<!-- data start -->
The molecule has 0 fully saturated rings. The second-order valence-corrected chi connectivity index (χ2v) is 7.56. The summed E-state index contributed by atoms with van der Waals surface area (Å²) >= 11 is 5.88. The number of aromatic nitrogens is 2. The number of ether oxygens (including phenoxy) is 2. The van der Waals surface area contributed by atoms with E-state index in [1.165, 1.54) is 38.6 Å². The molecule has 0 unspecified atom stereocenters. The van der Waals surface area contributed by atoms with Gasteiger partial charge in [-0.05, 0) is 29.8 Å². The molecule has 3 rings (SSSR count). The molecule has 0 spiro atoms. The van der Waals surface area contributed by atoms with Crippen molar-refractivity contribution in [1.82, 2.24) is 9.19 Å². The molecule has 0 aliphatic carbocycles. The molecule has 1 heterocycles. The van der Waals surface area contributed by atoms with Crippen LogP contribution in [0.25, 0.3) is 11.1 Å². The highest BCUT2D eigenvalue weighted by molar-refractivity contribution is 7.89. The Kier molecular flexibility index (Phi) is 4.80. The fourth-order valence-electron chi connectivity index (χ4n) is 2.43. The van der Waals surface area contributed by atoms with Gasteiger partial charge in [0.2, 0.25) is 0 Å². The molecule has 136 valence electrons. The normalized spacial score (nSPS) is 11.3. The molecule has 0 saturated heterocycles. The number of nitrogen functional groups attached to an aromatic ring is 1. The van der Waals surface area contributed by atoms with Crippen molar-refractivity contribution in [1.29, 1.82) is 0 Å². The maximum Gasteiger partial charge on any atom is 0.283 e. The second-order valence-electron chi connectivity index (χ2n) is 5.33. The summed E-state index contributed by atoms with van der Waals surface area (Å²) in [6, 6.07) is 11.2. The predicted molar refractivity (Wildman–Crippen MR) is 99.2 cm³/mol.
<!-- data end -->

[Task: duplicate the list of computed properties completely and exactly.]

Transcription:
The molecule has 0 fully saturated rings. The second-order valence-corrected chi connectivity index (χ2v) is 7.56. The summed E-state index contributed by atoms with van der Waals surface area (Å²) >= 11 is 5.88. The number of aromatic nitrogens is 2. The number of ether oxygens (including phenoxy) is 2. The van der Waals surface area contributed by atoms with E-state index in [1.165, 1.54) is 38.6 Å². The molecule has 0 unspecified atom stereocenters. The van der Waals surface area contributed by atoms with Gasteiger partial charge in [-0.05, 0) is 29.8 Å². The molecule has 3 rings (SSSR count). The molecule has 0 spiro atoms. The van der Waals surface area contributed by atoms with Crippen molar-refractivity contribution in [1.82, 2.24) is 9.19 Å². The molecule has 0 aliphatic carbocycles. The molecule has 1 heterocycles. The van der Waals surface area contributed by atoms with Crippen LogP contribution in [0.25, 0.3) is 11.1 Å². The highest BCUT2D eigenvalue weighted by molar-refractivity contribution is 7.89. The Kier molecular flexibility index (Phi) is 4.80. The fourth-order valence-electron chi connectivity index (χ4n) is 2.43. The van der Waals surface area contributed by atoms with Gasteiger partial charge in [0.2, 0.25) is 0 Å². The molecule has 136 valence electrons. The normalized spacial score (nSPS) is 11.3. The molecule has 0 saturated heterocycles. The number of nitrogen functional groups attached to an aromatic ring is 1. The van der Waals surface area contributed by atoms with Crippen molar-refractivity contribution in [1.29, 1.82) is 0 Å². The maximum Gasteiger partial charge on any atom is 0.283 e. The second-order valence-electron chi connectivity index (χ2n) is 5.33. The summed E-state index contributed by atoms with van der Waals surface area (Å²) in [6, 6.07) is 11.2. The predicted molar refractivity (Wildman–Crippen MR) is 99.2 cm³/mol.